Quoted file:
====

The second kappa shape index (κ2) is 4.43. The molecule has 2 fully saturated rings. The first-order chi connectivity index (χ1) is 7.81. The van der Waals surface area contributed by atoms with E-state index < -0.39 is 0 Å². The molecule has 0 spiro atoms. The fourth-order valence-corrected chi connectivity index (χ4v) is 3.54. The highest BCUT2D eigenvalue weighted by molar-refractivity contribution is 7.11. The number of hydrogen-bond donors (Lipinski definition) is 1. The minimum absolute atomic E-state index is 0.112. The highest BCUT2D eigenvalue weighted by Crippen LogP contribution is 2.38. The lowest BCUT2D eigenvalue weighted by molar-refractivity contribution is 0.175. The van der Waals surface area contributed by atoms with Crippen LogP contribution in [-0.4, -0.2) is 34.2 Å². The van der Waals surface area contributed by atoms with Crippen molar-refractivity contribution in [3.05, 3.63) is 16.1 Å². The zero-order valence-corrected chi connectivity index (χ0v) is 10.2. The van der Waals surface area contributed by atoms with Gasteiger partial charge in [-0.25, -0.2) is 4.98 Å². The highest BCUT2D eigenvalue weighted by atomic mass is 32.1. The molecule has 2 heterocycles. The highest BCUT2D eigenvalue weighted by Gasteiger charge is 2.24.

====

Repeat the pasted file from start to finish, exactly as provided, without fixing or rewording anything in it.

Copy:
The second kappa shape index (κ2) is 4.43. The molecule has 2 fully saturated rings. The first-order chi connectivity index (χ1) is 7.81. The van der Waals surface area contributed by atoms with E-state index < -0.39 is 0 Å². The molecule has 0 spiro atoms. The fourth-order valence-corrected chi connectivity index (χ4v) is 3.54. The highest BCUT2D eigenvalue weighted by molar-refractivity contribution is 7.11. The number of hydrogen-bond donors (Lipinski definition) is 1. The minimum absolute atomic E-state index is 0.112. The highest BCUT2D eigenvalue weighted by Crippen LogP contribution is 2.38. The lowest BCUT2D eigenvalue weighted by molar-refractivity contribution is 0.175. The van der Waals surface area contributed by atoms with Crippen LogP contribution in [-0.4, -0.2) is 34.2 Å². The van der Waals surface area contributed by atoms with Crippen molar-refractivity contribution in [3.05, 3.63) is 16.1 Å². The zero-order valence-corrected chi connectivity index (χ0v) is 10.2. The van der Waals surface area contributed by atoms with Gasteiger partial charge in [-0.25, -0.2) is 4.98 Å². The highest BCUT2D eigenvalue weighted by atomic mass is 32.1. The molecule has 2 heterocycles. The highest BCUT2D eigenvalue weighted by Gasteiger charge is 2.24.